• Great communication skills are essential as the pay per click team will need to communicate with other people who may be unfamiliar to the industry.


2) Believe in the value of data


In pay per click, data is king! The team needs to believe in how important data is, and use it to make informed decisions. Great pay per click marketers tend to be big data nerds.


3) Constantly test


Since pay per click marketing generates loads of data on user behavior, and does so very quickly, it’s an excellent platform for iterative testing. It’s essential to test landing pages, ads, keywords and other factors. I’d also advise testing broader concepts, such as your business pricing model or new potential services.


Tips Specifically for Clients


If you are the client I have the following tips based upon my experience across a wide variety of industries.


1) Focus on the most important issue first.


Pay per click marketing produces so much data that it can be bewildering. It will always be easy to find little mistakes, even for a mature campaign. The tendency can be to try to perfect it, but I can assure you that perfection is not the goal.


The goal should be to constantly improve the campaign. There’s always room for improvement – no pay per click campaign in the world is an exception.


So choose the area for which there is likely to be the biggest return on investment and tackle it first, then move on to the next biggest, etc. Experienced pay per click managers should have a good idea about what to do first, but your insights are valuable. In most cases, the PPC manager should have a lot more experience with pay per click marketing, but the client will always understand their industry and clientele much better.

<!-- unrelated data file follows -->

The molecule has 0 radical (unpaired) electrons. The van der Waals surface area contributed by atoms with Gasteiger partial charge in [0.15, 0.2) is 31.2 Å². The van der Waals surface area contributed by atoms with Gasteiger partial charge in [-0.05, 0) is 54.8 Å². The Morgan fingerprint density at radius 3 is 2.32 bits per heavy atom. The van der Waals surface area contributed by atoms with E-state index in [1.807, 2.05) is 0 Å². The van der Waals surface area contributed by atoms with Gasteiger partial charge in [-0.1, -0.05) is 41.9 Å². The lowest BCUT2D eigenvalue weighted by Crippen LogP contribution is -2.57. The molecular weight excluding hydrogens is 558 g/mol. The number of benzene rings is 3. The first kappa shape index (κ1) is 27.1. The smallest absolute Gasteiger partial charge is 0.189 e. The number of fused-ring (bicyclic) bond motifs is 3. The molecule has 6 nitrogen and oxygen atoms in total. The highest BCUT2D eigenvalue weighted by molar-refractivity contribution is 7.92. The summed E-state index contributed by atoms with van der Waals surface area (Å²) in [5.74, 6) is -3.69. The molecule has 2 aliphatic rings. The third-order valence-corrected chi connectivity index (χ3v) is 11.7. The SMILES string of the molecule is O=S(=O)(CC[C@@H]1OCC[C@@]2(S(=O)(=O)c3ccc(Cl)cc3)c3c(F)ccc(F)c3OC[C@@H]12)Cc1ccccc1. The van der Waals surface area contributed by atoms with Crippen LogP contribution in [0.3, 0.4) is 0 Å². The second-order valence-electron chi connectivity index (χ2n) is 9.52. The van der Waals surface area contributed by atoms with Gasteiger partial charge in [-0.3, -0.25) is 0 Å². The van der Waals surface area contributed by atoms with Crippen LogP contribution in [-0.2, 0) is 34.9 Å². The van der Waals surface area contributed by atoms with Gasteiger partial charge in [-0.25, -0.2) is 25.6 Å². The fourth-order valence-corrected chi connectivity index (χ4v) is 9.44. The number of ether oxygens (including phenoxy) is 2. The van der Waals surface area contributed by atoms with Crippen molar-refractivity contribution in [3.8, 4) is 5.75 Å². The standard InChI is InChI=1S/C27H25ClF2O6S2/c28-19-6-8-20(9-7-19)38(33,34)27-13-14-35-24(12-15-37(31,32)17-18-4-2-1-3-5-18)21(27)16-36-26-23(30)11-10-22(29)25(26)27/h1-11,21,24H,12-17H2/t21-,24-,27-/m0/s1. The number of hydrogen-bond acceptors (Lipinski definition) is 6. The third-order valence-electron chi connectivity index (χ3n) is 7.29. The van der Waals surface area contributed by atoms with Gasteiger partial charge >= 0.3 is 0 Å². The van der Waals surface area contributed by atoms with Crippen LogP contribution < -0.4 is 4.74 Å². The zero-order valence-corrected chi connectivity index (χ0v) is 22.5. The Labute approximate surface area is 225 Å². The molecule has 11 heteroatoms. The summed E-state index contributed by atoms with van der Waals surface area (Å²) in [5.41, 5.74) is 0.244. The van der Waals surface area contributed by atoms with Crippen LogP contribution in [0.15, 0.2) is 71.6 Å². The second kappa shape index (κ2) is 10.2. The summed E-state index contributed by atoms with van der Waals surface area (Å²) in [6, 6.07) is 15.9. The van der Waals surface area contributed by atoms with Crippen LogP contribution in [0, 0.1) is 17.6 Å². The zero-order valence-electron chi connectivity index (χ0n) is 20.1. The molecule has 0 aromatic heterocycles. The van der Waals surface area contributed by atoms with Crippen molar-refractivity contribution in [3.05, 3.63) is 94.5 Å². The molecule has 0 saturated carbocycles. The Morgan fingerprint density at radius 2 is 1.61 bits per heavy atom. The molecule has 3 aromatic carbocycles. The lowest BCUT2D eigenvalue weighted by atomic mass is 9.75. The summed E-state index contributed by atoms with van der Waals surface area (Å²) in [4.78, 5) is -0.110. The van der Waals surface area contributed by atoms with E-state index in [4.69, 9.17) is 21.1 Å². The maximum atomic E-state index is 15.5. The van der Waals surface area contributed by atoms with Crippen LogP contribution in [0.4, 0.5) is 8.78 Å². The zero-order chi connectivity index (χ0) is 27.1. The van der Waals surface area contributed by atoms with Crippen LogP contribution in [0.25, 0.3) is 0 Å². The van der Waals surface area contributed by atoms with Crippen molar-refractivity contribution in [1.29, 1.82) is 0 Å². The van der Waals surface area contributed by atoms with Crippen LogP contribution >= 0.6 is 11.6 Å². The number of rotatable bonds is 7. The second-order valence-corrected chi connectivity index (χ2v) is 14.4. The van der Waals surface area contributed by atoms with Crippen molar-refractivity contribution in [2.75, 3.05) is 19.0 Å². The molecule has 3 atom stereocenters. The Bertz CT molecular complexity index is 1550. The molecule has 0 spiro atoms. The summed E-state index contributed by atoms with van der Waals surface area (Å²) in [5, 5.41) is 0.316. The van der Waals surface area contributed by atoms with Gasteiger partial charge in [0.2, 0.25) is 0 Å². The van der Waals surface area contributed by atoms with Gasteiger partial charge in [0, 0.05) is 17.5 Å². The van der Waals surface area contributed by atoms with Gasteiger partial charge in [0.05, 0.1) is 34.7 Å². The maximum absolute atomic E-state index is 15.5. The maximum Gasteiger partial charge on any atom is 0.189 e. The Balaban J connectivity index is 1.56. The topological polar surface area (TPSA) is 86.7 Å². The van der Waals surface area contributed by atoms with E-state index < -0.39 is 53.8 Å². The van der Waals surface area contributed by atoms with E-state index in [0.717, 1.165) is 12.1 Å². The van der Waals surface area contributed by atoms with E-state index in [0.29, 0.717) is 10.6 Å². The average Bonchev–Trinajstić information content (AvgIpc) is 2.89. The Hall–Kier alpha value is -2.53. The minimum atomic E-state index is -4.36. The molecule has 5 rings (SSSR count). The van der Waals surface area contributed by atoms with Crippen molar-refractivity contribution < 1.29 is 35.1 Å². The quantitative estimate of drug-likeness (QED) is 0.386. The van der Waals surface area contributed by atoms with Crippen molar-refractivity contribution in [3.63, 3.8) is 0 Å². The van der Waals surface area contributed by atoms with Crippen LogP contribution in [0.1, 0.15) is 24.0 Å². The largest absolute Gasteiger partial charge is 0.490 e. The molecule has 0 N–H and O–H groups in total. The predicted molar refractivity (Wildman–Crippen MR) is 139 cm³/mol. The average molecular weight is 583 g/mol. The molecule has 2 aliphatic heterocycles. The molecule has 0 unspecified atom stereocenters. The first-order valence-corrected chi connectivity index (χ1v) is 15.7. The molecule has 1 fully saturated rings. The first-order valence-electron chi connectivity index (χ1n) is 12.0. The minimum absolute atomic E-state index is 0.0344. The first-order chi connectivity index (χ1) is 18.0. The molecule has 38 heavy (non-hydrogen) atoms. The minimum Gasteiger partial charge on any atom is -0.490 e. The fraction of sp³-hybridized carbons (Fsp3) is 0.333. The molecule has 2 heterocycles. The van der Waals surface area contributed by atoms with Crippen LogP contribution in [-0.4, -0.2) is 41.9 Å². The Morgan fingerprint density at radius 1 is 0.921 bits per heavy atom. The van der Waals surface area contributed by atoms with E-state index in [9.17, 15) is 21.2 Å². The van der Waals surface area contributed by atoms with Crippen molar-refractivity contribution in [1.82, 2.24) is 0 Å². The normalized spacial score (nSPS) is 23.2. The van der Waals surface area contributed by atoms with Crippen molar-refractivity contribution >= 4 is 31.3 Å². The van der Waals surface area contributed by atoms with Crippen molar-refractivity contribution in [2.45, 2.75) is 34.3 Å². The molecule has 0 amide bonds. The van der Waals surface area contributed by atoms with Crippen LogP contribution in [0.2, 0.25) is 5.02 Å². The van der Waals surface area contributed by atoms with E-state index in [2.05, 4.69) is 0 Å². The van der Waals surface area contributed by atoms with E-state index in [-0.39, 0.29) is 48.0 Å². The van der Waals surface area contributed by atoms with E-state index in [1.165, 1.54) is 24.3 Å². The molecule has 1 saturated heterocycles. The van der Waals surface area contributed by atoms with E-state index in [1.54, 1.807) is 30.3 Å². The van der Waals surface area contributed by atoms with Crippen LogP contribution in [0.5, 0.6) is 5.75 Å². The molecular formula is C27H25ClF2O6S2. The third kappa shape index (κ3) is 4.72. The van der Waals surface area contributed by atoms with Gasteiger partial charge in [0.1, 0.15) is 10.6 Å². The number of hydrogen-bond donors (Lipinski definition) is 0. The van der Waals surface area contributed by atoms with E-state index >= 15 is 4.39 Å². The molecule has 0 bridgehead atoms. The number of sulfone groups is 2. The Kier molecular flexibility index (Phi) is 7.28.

That being said, what are usually the most important issues? This is a tricky question to answer because it can vary so much, but here are some examples:


  • Adding negative keywords based on search queries that are clearly irrelevant.
  • Fixing major problems on the website that stop people from converting.
  • Reviewing keyword topics to make sure no themes are missing.
  • Making sure that ad messaging is consistent with the landing page content.
  • Adjusting bids on the keywords that have the highest spends.


2) Share data – lots of it!


I’ll say it again, data is king! Pay per click marketers thrive on data. If they only have access to the data from the paid search platform, they can optimize the campaign to send more people to your website. That’s only the start though. If they also have access to data on how consumers behave on your website, they can optimize the campaign to make more sales. To compare to a brick-and-mortar store, that’s the difference between foot traffic in your store and money in your bank.


Much data is available through the web analytics platform, but not all information can be captured online. Information from your sales/customer support team and other offline data sources can be extremely useful as well.


3) Understand which data is actionable


A campaign will have a lot of data, but not all of it is actionable. In order to make decisions, you need to have enough data to see trends. Sometimes there just isn’t enough data to do so. For example, if you have a keyword that had 45 impressions, 3 clicks and no sales, is it a bad keyword? It’s tough to tell. In this case, more data is required. Some ways of getting the data include:


• Allowing ads for that keyword to run longer.

• Choosing an ad group, or a group of similar keywords and view the aggregate data.


You may also choose to make a decision based on a logical guess, but be careful not to overextend.


4) Make sure you share the same goals.


Make sure the pay per click team knows exactly what your goals are. Is your goal to maximize revenue given a set budget? Or is it to gain valuable data about the market first? Or is it to increase brand awareness? Or are there multiple goals? These goals vary and should result in different strategies. Here are some examples of goals stated clearly:


• Achieve 40 leads per month while not exceeding a cost-per-lead of 45 USD.

• Achieve the maximum sales revenue possible while spending no more than 8,000 USD on ads.


Final Thoughts


I left out many details for this guide, but I hope it provides clients who are new to pay per click the information they need. Do you have any tips of your own to add?